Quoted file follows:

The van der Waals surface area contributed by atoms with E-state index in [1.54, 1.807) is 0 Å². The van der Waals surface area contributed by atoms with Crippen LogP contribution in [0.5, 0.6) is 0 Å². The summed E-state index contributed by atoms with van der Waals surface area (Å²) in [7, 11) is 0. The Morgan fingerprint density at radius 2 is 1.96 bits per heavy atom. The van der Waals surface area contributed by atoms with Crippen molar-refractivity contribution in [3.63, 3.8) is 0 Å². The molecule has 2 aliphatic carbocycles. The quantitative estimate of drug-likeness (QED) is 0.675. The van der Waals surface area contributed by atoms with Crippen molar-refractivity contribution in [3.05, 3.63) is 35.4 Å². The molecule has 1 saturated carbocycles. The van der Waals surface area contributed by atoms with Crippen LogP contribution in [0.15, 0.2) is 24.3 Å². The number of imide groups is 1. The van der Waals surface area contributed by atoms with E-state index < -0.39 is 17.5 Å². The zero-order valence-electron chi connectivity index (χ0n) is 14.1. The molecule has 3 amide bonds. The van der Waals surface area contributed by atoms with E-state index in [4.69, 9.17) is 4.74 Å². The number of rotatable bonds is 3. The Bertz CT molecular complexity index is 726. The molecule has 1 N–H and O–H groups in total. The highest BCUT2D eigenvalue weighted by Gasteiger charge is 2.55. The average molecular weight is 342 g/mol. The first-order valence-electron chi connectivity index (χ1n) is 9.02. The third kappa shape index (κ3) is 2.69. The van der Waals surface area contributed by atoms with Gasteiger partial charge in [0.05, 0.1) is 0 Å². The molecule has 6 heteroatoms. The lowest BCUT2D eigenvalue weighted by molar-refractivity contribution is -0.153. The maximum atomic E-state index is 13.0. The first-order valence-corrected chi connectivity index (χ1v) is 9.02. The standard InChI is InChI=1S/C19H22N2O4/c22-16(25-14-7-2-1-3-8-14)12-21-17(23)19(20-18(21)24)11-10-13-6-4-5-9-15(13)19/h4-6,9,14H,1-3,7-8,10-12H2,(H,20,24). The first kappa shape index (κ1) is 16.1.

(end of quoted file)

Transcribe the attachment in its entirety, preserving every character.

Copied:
The van der Waals surface area contributed by atoms with E-state index in [1.54, 1.807) is 0 Å². The van der Waals surface area contributed by atoms with Crippen LogP contribution in [0.5, 0.6) is 0 Å². The summed E-state index contributed by atoms with van der Waals surface area (Å²) in [7, 11) is 0. The Morgan fingerprint density at radius 2 is 1.96 bits per heavy atom. The van der Waals surface area contributed by atoms with Crippen molar-refractivity contribution in [3.63, 3.8) is 0 Å². The molecule has 2 aliphatic carbocycles. The quantitative estimate of drug-likeness (QED) is 0.675. The van der Waals surface area contributed by atoms with Crippen molar-refractivity contribution in [3.05, 3.63) is 35.4 Å². The molecule has 1 saturated carbocycles. The van der Waals surface area contributed by atoms with Crippen LogP contribution in [0.15, 0.2) is 24.3 Å². The number of imide groups is 1. The van der Waals surface area contributed by atoms with E-state index < -0.39 is 17.5 Å². The zero-order valence-electron chi connectivity index (χ0n) is 14.1. The molecule has 3 amide bonds. The van der Waals surface area contributed by atoms with E-state index in [4.69, 9.17) is 4.74 Å². The number of rotatable bonds is 3. The Bertz CT molecular complexity index is 726. The molecule has 1 N–H and O–H groups in total. The highest BCUT2D eigenvalue weighted by Gasteiger charge is 2.55. The average molecular weight is 342 g/mol. The first-order valence-electron chi connectivity index (χ1n) is 9.02. The third kappa shape index (κ3) is 2.69. The van der Waals surface area contributed by atoms with Gasteiger partial charge in [0.05, 0.1) is 0 Å². The molecule has 6 heteroatoms. The lowest BCUT2D eigenvalue weighted by molar-refractivity contribution is -0.153. The maximum atomic E-state index is 13.0. The first-order valence-corrected chi connectivity index (χ1v) is 9.02. The standard InChI is InChI=1S/C19H22N2O4/c22-16(25-14-7-2-1-3-8-14)12-21-17(23)19(20-18(21)24)11-10-13-6-4-5-9-15(13)19/h4-6,9,14H,1-3,7-8,10-12H2,(H,20,24). The first kappa shape index (κ1) is 16.1.